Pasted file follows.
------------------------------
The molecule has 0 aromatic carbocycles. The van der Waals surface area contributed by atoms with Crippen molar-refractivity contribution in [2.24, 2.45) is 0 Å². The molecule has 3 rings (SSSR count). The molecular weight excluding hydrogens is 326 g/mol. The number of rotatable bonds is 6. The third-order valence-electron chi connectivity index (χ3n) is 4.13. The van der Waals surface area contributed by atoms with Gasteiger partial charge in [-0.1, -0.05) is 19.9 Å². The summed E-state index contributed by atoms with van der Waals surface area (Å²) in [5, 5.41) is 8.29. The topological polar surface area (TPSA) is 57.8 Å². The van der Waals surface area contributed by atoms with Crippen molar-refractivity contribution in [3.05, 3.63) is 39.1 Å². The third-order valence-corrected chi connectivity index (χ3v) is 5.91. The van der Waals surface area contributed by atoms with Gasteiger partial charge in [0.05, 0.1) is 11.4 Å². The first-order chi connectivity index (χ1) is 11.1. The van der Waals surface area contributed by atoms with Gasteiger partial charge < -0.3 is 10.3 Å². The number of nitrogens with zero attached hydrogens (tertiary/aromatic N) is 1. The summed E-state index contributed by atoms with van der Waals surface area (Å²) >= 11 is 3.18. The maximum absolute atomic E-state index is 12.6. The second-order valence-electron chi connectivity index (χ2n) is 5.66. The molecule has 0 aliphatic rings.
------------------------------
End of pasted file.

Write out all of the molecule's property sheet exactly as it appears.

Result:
The molecule has 0 aromatic carbocycles. The van der Waals surface area contributed by atoms with Crippen molar-refractivity contribution in [2.24, 2.45) is 0 Å². The molecule has 3 rings (SSSR count). The molecular weight excluding hydrogens is 326 g/mol. The number of rotatable bonds is 6. The third-order valence-electron chi connectivity index (χ3n) is 4.13. The van der Waals surface area contributed by atoms with Gasteiger partial charge in [-0.1, -0.05) is 19.9 Å². The summed E-state index contributed by atoms with van der Waals surface area (Å²) in [5, 5.41) is 8.29. The topological polar surface area (TPSA) is 57.8 Å². The van der Waals surface area contributed by atoms with Crippen molar-refractivity contribution in [3.05, 3.63) is 39.1 Å². The third-order valence-corrected chi connectivity index (χ3v) is 5.91. The van der Waals surface area contributed by atoms with Gasteiger partial charge in [0.05, 0.1) is 11.4 Å². The first-order chi connectivity index (χ1) is 11.1. The van der Waals surface area contributed by atoms with Gasteiger partial charge < -0.3 is 10.3 Å². The number of nitrogens with zero attached hydrogens (tertiary/aromatic N) is 1. The summed E-state index contributed by atoms with van der Waals surface area (Å²) >= 11 is 3.18. The maximum absolute atomic E-state index is 12.6. The second-order valence-electron chi connectivity index (χ2n) is 5.66. The molecule has 0 aliphatic rings.